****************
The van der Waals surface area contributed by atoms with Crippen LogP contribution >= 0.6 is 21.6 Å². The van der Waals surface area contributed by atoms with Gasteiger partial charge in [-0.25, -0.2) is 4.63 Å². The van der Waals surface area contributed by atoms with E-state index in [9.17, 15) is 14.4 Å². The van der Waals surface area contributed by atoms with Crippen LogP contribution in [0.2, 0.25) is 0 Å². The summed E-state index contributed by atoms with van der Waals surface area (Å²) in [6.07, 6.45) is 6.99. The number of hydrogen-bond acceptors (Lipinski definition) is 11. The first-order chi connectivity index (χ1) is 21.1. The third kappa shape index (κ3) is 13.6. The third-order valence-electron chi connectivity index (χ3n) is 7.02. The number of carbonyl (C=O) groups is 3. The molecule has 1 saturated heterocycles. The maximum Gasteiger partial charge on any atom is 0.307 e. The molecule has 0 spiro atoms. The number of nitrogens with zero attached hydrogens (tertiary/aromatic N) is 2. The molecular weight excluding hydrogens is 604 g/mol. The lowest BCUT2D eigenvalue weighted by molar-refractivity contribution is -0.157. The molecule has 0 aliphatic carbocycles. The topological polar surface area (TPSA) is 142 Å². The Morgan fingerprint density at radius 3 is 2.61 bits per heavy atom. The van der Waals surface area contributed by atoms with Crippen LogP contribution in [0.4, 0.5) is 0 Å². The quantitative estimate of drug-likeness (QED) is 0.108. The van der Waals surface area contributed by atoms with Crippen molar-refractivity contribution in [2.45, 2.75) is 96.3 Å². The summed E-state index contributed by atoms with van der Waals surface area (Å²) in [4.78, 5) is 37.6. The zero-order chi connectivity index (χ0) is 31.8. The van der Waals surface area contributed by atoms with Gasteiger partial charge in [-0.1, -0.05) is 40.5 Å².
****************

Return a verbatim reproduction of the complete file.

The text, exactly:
The van der Waals surface area contributed by atoms with Crippen LogP contribution >= 0.6 is 21.6 Å². The van der Waals surface area contributed by atoms with Gasteiger partial charge in [-0.25, -0.2) is 4.63 Å². The van der Waals surface area contributed by atoms with E-state index in [9.17, 15) is 14.4 Å². The van der Waals surface area contributed by atoms with Crippen LogP contribution in [0.2, 0.25) is 0 Å². The summed E-state index contributed by atoms with van der Waals surface area (Å²) in [6.07, 6.45) is 6.99. The number of hydrogen-bond acceptors (Lipinski definition) is 11. The first-order chi connectivity index (χ1) is 21.1. The third kappa shape index (κ3) is 13.6. The third-order valence-electron chi connectivity index (χ3n) is 7.02. The number of carbonyl (C=O) groups is 3. The molecule has 1 saturated heterocycles. The maximum Gasteiger partial charge on any atom is 0.307 e. The molecule has 0 spiro atoms. The number of nitrogens with zero attached hydrogens (tertiary/aromatic N) is 2. The molecular weight excluding hydrogens is 604 g/mol. The lowest BCUT2D eigenvalue weighted by molar-refractivity contribution is -0.157. The molecule has 0 aliphatic carbocycles. The topological polar surface area (TPSA) is 142 Å². The Morgan fingerprint density at radius 3 is 2.61 bits per heavy atom. The van der Waals surface area contributed by atoms with Crippen LogP contribution in [0.4, 0.5) is 0 Å². The quantitative estimate of drug-likeness (QED) is 0.108. The van der Waals surface area contributed by atoms with Crippen molar-refractivity contribution in [2.45, 2.75) is 96.3 Å². The summed E-state index contributed by atoms with van der Waals surface area (Å²) in [4.78, 5) is 37.6. The zero-order chi connectivity index (χ0) is 31.8. The van der Waals surface area contributed by atoms with Gasteiger partial charge in [-0.1, -0.05) is 40.5 Å².